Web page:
Yesterday at a group function that many fellow RBC Bible college students attend, we discussed the importance of church. At one point the question was asked how important it is to be involved, or engaged, or active in church life. We generally agreed that church ministries/outreach programs on a corporate level, are best kept at a minimum. Busyness is not what we are aiming for. Productive, God honoring service and obedience to His will is what we must strive for.
I would argue that work itself is a service to God, and therefore a service to the church, which is the temple of God. Whenever we study at school, unto the Lord, whenever we do our jobs that we get paid for, unto the Lord, we are serving Him, and serving others. Through these fields we often find the opportunity to share the gospel and to spread the Light before other men, so they may see our good works. Through our jobs and hobbies we fulfill the cultural mandate, we subdue the earth. Through our familial obligations we show the love of Christ and evangelize and sanctify our children and spouses.
And yet, there is a reason the Bible commands us to stay in church. Hebrews 10 states:
24 And let us consider one another in order to stir up love and good works, 25 not forsaking the assembling of ourselves together, as is the manner of some, but exhorting one another, and so much the more as you see the Day approaching.
We cannot say this was merely a cultural command, as if the early church people needed this but we, with our greater enlightening and sensibility, do not. The text even says "so much the more as you see the Day approaching!" If anything, we need to gather together more than they did!
We also see the explicit need for gathering together regularly. Through the physical gathering of believers, and that alone, can we find true Christian fellowship and come together, each being a brick of the temple of God, to worship Him, and to be fed. While together in a place that is meant to be for believers only, we can discuss our needs, love one another, and stir one another up to good works. As a day of rest, it can be a peaceful time, a taste of heaven even, where the elect gather together to celebrate Jesus and enjoy His blessings.
Ephesians 4:11-13 speaks of some being called, such as evangelists, pastors, and teachers, for "the equipping of the saints for the work of ministry, for the edifying of the body of Christ, till we all come to the unity of the faith and of the knowledge of the Son of God, to a perfect man, to the measure of the stature of the fullness of Christ." But notice these are to equip the saints for the work of ministry. This means that at church, where we come across our pastors and teachers and evangelists, we are fed and learn how to live like Christians. We learn sound doctrine so we can know the God we are serving more intimately, and knowing His desires and wants more intimately, we can live for Him more accurately, passionately, and intentionally. These are reasons we must stay in church.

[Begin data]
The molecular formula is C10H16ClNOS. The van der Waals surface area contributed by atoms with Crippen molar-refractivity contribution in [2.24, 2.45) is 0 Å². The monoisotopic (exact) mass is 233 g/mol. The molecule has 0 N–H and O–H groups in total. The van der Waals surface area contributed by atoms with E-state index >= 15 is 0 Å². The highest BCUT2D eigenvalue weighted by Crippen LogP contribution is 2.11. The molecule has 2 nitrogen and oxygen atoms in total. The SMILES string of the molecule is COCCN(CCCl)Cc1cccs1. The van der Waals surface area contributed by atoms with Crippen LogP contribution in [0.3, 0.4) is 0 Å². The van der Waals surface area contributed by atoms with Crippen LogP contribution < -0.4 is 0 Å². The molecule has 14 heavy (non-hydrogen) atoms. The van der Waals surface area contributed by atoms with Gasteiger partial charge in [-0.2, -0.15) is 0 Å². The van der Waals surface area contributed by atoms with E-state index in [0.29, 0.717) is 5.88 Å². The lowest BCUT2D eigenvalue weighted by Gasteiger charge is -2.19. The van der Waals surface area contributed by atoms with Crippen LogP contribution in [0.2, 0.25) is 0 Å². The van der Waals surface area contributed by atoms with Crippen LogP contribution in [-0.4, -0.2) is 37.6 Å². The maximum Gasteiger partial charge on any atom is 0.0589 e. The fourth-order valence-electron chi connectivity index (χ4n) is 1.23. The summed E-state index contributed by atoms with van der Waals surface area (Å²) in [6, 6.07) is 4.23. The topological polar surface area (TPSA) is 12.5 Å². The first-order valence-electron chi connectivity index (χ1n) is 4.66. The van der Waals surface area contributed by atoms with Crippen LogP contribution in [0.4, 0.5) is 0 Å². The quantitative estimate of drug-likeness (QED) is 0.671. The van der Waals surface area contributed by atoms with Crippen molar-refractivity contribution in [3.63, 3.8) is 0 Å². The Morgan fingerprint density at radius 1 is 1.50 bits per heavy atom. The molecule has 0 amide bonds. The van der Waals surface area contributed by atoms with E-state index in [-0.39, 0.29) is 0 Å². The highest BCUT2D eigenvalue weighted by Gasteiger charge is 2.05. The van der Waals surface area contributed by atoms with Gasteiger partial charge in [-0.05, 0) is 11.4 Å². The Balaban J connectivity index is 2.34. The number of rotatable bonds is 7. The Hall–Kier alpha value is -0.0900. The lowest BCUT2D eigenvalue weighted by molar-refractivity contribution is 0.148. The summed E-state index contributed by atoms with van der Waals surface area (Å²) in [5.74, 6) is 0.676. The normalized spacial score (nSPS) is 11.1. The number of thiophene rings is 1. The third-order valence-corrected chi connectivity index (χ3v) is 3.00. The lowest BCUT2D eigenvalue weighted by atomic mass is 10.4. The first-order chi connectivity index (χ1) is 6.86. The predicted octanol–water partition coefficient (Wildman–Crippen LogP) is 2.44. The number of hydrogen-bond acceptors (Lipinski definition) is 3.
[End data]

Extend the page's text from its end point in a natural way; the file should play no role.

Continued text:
We are also called to take care of the body of Christ. Particularly in our local church, we need to be meeting the needs, spiritual and physical, of other believers (Rom. 12:13). We can do that through tithes and offerings, at minimum, but we should be gracious and as time allows consider other burdens our fellow believers may have. This, however, does not mean we must start programs to take care of such needs. That can be done, but individuals should be willing to do this on their own, some indeed have been given this very gift/calling in a special way (Rom 12:8, 1 Cor. 12:28) compared to others who were not called in that way. How can the needs be met if we are not attending church? How can our needs be met, and how can we meet the needs of others, if we are not gathering together corporately? They cannot.
There is no such thing as the lone ranger Christian, at least there should not be. God created things so that we would be interdependent. And by being interdependent on one another, we are being dependent on Him, who has given each of us the gifts that we have, and use, to minister to one another with and edify the body of Christ.
One final point. This shouldn't be about how much time we put in in church service. In other words, as stated earlier, working, going to school, taking care of your family, that shouldn't be compartmentalized as outside of the church, outside the body of Christ. That counts as service! So whether or not you join a formal organization or ministry within your church, really doesn't matter, unless you are called to and are refusing the call. What does matter is that you attend church regularly, read the Word, stay in prayer, minister to fellow believers as opportunity arises and as you feel led, and pay your tithes (which is also a form of service I would argue). I think once we add to this, we add to the Word of God. Let each one live according to the gifts and calling God has given them.